Fewer than one in three Americans meet standards
Originally published Nov. 12, 2018 in USA Today.
By Jayne O’Donnell
Less than a third of Americans, and only one in five teenagers, meet new physical fitness guidelines issued by the federal government Monday, the Department of Health and Human Services said.
The guidelines, which officials said could be easily achieved by most, recommend the same level of exercise as the original standards released in 2008 but without the expectation that the physical activity occur in 10-minute blocks.
They call on adults to get at least 150 minutes of moderate-intensity aerobic physical activity and two sessions of muscle-strengthening activity each week. Children ages 6 through 17 should get at least 60 minutes of moderate-intensity aerobic physical activity per day and three sessions of muscle-strengthening per week.
Moderate-intensity activity includes walking briskly, riding a bike on level ground with few hills and playing doubles tennis, according to the Centers for Disease Control and Prevention.
Muscle-strengthening activity includes lifting weights, “heavy gardening,” such as shoveling, and yoga.
Cardiologist William Kraus, a Duke University medical school professor who served on the advisory committee for the guidelines, said the 10-minute block was removed because it could have discouraged some people who didn’t have that much time from moving.
He noted that parking farther from entrances and taking the stairs count as exercise.
The guidelines emphasize decreasing sitting time for adults. Children younger than 6 years old were included for the first time.
The guidelines and related reports, published Monday in the Journal of the American Medical Association, say the failure to meet the recommended levels of aerobic physical activity leads to nearly $117 billion in annual health care costs and 10 percent of all premature death.
HHS called on employers, the medical care industry, youth sports leaders and technology companies to help get people to be more active.
Still, the lack of what Reebok’s director of social responsibility Kathleen Tullie called “actionable or accountability standards” reduce the impact the guidelines can have, she said.
“There is no mechanism in place requiring kids to move during school and holding school’s accountable,” said Tullie, founder and executive director of BOKS, a school-based fitness program. “We still prioritize the core academic subjects over the health and wellness of our children. This has to change.”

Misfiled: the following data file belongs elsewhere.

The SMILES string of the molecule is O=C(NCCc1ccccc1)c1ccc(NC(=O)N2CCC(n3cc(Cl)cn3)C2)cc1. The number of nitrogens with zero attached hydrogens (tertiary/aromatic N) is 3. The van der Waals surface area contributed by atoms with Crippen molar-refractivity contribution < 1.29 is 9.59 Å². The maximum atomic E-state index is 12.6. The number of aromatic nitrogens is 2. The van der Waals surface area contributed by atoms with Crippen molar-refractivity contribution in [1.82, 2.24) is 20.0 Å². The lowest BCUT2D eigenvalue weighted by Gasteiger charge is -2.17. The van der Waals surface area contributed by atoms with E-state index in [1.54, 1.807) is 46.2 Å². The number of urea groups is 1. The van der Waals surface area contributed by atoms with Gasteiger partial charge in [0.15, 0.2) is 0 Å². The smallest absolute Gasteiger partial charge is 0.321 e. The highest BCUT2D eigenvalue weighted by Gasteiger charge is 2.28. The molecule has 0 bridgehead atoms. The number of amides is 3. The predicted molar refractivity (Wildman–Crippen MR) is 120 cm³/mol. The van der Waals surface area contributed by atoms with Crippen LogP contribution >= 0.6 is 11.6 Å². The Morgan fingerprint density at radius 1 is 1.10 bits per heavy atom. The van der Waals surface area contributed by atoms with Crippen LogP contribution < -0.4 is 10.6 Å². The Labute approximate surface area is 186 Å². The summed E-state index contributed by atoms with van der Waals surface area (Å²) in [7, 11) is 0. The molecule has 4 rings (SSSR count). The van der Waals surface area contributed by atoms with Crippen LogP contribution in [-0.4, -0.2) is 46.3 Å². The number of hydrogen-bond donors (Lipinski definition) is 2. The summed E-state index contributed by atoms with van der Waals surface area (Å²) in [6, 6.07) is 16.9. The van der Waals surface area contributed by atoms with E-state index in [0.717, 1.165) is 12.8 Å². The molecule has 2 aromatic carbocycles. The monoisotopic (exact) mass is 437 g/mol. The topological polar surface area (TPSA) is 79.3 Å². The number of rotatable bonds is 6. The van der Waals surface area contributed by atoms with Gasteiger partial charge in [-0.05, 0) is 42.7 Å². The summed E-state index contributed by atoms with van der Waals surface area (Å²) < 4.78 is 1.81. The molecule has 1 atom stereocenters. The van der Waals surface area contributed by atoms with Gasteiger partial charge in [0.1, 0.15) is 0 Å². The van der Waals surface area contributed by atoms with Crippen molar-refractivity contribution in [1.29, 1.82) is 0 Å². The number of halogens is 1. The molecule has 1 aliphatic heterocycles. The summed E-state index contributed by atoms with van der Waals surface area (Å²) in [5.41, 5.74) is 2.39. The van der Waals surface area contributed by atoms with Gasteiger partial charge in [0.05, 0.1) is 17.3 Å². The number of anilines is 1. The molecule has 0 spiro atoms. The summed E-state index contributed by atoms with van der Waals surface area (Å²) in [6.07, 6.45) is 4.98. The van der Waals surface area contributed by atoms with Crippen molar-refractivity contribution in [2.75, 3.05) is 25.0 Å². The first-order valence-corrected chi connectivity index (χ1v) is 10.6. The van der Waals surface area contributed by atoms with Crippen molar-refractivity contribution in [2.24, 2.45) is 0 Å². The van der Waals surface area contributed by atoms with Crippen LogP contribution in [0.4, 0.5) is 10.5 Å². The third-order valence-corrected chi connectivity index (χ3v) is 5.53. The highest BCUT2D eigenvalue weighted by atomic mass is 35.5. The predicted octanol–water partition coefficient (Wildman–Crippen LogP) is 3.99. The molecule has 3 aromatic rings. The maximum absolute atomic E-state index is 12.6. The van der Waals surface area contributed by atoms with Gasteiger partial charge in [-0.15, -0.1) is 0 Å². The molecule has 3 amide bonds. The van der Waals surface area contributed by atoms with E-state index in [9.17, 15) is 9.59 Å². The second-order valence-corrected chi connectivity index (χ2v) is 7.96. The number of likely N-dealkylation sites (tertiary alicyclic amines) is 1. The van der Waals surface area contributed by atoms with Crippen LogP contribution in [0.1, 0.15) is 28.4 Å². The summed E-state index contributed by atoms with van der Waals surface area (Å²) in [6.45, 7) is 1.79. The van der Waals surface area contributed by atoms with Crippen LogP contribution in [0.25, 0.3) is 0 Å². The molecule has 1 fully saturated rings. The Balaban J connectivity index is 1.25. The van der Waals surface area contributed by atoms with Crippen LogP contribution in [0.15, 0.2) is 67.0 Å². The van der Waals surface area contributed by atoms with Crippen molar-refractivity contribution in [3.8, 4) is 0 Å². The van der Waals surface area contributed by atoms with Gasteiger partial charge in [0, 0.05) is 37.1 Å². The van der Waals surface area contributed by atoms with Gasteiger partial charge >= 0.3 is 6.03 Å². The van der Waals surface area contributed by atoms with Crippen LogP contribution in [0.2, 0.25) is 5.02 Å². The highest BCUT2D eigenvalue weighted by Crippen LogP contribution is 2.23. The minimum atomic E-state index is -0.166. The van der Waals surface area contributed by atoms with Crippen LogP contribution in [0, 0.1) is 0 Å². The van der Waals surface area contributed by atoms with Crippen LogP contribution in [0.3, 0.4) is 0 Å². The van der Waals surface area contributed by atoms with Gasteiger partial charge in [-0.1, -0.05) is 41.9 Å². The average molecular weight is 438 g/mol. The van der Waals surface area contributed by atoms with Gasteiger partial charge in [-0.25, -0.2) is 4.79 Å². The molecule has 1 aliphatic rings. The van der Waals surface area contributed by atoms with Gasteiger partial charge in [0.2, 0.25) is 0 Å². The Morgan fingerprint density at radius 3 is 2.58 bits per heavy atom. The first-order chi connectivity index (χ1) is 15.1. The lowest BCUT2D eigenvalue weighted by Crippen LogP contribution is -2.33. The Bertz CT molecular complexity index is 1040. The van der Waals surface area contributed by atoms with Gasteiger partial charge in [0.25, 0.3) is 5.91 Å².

Assistant Health Secretary Brett Giroir called the guidelines “truly a call for action.”
Much more is known about the benefits of exercise since the guidelines were first released 10 years ago, Giroir said.
Back then, he said, HHS knew only that exercise helped reduce the incidence of breast and colon cancers. Now, it is known to help against six other cancers, including stomach and esophageal cancer. It helps reduce anxiety, blood pressure and Alzheimer’s disease and improve brain function and learning.
President Donald Trump issued an executive order in February to develop a national strategy to expand opportunities for kids to participate in youth sports, encourage regular physical activity and active play and promote good nutrition. HHS plans to fund community programs that increase sports participation in the “coming months.”
Jim Baugh, who founded the fitness advocacy, nonprofit group PHIT America, said even the dire picture painted in the federal reports may be too optimistic. He said he wishes there was more focus on what schools – which regularly eliminate physical fitness in favor of teaching time – could do to address the problem.
“They’re showing how bad America is, but it may be even worse,” said Baugh, a former president of Wilson Sporting Goods. “The inactivity pandemic is getting worse, especially for low-income Americans and kids.”
Russell Pate, a professor in the University of South Carolina’s exercise science department who was on the advisory committee, agreed schools need to take action.
The new guidelines urge schools and colleges to offer physical education, after-school sports, public access to school facilities after school, expanded intramural sports and other opportunities for campus recreation. Pate said he’s “very hopeful” these actions will be “widely adopted over the next decade.”